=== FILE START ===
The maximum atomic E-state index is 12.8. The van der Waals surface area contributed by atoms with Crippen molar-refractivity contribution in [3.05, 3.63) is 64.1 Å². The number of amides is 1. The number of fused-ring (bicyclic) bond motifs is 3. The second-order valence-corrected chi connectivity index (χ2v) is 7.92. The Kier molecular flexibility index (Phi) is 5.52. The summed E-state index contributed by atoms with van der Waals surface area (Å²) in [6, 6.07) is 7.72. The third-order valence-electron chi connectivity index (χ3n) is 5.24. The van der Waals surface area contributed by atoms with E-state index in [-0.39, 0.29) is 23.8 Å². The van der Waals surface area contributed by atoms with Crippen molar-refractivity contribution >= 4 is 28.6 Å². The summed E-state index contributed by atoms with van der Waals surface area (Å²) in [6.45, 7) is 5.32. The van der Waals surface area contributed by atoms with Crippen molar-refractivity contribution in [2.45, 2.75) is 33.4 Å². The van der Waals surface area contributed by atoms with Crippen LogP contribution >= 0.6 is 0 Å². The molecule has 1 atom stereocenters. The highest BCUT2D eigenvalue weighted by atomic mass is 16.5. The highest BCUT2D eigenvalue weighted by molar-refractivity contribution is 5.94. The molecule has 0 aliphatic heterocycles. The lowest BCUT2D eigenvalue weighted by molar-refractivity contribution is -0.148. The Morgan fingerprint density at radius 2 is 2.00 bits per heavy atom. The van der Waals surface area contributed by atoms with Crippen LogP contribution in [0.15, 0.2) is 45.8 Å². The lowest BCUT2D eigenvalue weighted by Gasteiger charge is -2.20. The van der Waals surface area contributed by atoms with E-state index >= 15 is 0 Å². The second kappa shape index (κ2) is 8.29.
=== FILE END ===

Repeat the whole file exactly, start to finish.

The maximum atomic E-state index is 12.8. The van der Waals surface area contributed by atoms with Crippen molar-refractivity contribution in [3.05, 3.63) is 64.1 Å². The number of amides is 1. The number of fused-ring (bicyclic) bond motifs is 3. The second-order valence-corrected chi connectivity index (χ2v) is 7.92. The Kier molecular flexibility index (Phi) is 5.52. The summed E-state index contributed by atoms with van der Waals surface area (Å²) in [6, 6.07) is 7.72. The third-order valence-electron chi connectivity index (χ3n) is 5.24. The van der Waals surface area contributed by atoms with E-state index in [-0.39, 0.29) is 23.8 Å². The van der Waals surface area contributed by atoms with Crippen molar-refractivity contribution >= 4 is 28.6 Å². The summed E-state index contributed by atoms with van der Waals surface area (Å²) in [6.45, 7) is 5.32. The van der Waals surface area contributed by atoms with Crippen molar-refractivity contribution in [2.45, 2.75) is 33.4 Å². The van der Waals surface area contributed by atoms with Crippen LogP contribution >= 0.6 is 0 Å². The molecule has 1 atom stereocenters. The highest BCUT2D eigenvalue weighted by atomic mass is 16.5. The highest BCUT2D eigenvalue weighted by molar-refractivity contribution is 5.94. The molecule has 0 aliphatic heterocycles. The lowest BCUT2D eigenvalue weighted by molar-refractivity contribution is -0.148. The Morgan fingerprint density at radius 2 is 2.00 bits per heavy atom. The van der Waals surface area contributed by atoms with Crippen LogP contribution in [0.15, 0.2) is 45.8 Å². The lowest BCUT2D eigenvalue weighted by Gasteiger charge is -2.20. The van der Waals surface area contributed by atoms with E-state index >= 15 is 0 Å². The second kappa shape index (κ2) is 8.29.